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SCARFACE has left a legacy for three reasons: style, violence, and Pacino. Style keeps the clichéd proceedings entertaining, in spite of their one-note nature. This film’s violence was shocking at the time of its release and still comes off as pretty damn brutal from a modern stand-point, even lending itself to a very fun video game sequel SCARFACE: THE WORLD IS YOURS (which is basically GRAND THEFT AUTO with Tony Montana). Finally, Pacino is captivating as a loose cannon who rises in the ranks and ultimately keeps you guessing as to when his short fuse will burn out. If you like the crime genre, then you kind of have to see this movie just to say that you’ve seen it. SCARFACE is heavily flawed and has its far share of cardboard-thin clichés, but still holds up as an entertaining iconic gangster film.

Grade: B

SNOWDEN (2016)

Review by Derrick Carter

Running Time: 2 hours 14 minutes

MPAA Rating: R for Language and some Sexuality/Nudity

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Directed by: Oliver Stone

Written by: Kieran Fitzgerald & Oliver Stone

(based on the books THE SNOWDEN FILES by Luke Harding and TIME OF THE OCTOPUS by Anatoly Kucherena)

Starring: Joseph Gordon-Levitt, Shailene Woodley, Melissa Leo, Zachary Quinto, Tom Wilkinson, Scott Eastwood, Logan Marshall-Green, Timothy Olyphant, Rhys Ifans & Nicolas Cage

I’ve been looking forward to SNOWDEN for a while now. Though director/writer Oliver Stone has suffered a mediocre slump in his output, this controversial story seemed like the kick in the pants that he needed to reinvigorate his filmography. This movie was originally supposed to be released on Christmas 2015, but for some reason it was delayed until May 2016, until it eventually was postponed until September. SNOWDEN has finally hit theaters with minimal promotion, mixed reviews, and a handful of screenings per theater. There’s a positive side to this though. My Tuesday night showing was sold-out and audience word-of-mouth has been extremely positive. Remarkably, this biopic doesn’t choose a side in the conflict, but rather presents points that Snowden might be a hero, a traitor, or a bit of both. This political thriller leaves that aspect for the viewer to decide.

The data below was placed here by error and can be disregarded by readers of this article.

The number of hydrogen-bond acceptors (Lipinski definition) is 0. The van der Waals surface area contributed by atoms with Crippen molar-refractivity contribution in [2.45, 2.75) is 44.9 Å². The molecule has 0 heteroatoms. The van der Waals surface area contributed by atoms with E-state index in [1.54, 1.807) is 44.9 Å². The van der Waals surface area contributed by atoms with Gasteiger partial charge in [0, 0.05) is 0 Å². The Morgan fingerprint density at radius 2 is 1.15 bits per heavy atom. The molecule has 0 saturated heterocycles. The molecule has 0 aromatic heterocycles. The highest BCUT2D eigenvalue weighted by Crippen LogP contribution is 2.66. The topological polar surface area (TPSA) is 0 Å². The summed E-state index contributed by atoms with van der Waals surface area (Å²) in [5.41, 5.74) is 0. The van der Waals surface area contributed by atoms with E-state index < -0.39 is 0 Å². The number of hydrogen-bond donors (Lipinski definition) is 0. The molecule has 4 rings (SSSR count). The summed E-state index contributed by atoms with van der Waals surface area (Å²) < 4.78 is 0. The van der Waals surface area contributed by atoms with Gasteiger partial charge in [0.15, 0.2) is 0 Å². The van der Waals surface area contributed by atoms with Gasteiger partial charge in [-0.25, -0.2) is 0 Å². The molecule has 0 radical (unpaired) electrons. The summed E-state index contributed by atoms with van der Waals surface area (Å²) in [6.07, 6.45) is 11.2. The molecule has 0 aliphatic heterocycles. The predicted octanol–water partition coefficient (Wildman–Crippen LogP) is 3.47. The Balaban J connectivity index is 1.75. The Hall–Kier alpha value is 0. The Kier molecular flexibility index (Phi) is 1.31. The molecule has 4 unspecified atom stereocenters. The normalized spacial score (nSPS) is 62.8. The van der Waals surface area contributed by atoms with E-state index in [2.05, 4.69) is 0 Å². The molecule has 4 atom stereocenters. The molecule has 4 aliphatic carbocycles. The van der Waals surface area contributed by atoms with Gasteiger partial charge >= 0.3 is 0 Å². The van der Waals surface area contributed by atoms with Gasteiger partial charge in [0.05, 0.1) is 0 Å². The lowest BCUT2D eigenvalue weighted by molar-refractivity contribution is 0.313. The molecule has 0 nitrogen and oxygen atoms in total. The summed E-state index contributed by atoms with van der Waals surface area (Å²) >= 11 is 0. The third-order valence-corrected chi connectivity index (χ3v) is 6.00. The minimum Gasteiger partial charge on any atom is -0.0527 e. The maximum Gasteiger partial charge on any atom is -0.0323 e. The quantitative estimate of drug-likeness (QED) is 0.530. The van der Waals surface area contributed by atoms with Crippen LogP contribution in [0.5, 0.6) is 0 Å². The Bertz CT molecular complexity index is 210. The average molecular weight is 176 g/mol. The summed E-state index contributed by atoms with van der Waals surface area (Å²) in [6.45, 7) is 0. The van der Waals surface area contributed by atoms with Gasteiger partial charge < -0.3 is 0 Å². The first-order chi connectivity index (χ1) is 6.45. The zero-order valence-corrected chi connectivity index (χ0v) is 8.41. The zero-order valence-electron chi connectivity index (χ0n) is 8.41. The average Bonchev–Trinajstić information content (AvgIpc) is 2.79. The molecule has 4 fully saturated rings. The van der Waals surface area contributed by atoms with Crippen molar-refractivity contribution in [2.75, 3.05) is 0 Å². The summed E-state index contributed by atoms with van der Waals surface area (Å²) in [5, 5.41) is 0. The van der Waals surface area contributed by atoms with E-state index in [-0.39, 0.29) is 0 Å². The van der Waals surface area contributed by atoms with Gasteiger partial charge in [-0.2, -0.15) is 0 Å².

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In June 2013, NSA contractor Edward Snowden (Joseph Gordon-Levitt) leaked classified documents to the press that exposed government surveillance programs that infringed on the civil rights and freedoms of ordinary citizens. This led to treason charges and a hot debate over security vs. freedom that still hasn’t fully been resolved in the public eye. This film spans from 2004 to 2013 in showing Snowden’s injured exit from the military, experience in the CIA, relationship with his girlfriend, and time in the NSA that ultimately pushes him to sacrifice everything to deliver information to the public.

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Whether you think he’s a traitor who deserves execution or a hero who should be celebrated, this film presents itself as a balanced character study of Edward Snowden. Though I’ve seen reviewers claim that this movie merely rehashes real-life events and nothing more, I wouldn’t consider that to be a negative when the events are incredibly interesting and troubling. This cinematic version of Edward Snowden is grounded on a human level thanks to a heavily developed relationship with his opposites-attract photographer girlfriend Lindsay Mills (Shailene Woodley).

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Joseph Gordon-Levitt has proven himself to be an excellent actor in the past and that certainly doesn’t change here as he becomes Edward Snowden. From the mannerisms to the distinct way of speaking, I forgot that I was watching Levitt. He’s that good. Shailene Woodley (who’s had dramatic ups and angsty downs) gives her best work to date as Lindsay Mills. The quality performances don’t end with those two though, because Melissa Leo, Tom Wilkinson, and Zachary Quinto are great as three journalists with Snowden confidential info. Scott Eastwood shows up as a temperamental NSA employee. Timothy Olyphant plays a smarmy CIA agent. Rhys Ifans shines as Snowden’s mentor and “friend,” which makes later scenes even more intense to watch. Finally, Nicolas Cage delivers his best performance in a decade with five minutes of screen time as a CIA instructor.

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SNOWDEN’s narrative is non-linear, opening with 2013’s fateful meeting of journalists and then flashing back to 2004. The film progressively shifts between Snowden’s interviews with the three reporters back to his progress through the CIA and NSA. This makes for a captivating experience as Stone is cramming nine eventful years into just over two hours. It’s also interesting to watch the past timeline catch up with the 2013 wraparound. Though Oliver Stone’s visual style can occasionally be a bit much (did we really need a lovey-dovey scene projected onto Snowden’s hotel window?), SNOWDEN also weaves in actual footage and news clips. There are clips of both current presidential candidates voicing (unsurprisingly) negative opinions about him, pieces of actual news stories from the leak and Obama’s reactions to the fallout. Be sure to stay through the first half of the credits for extra tidbits.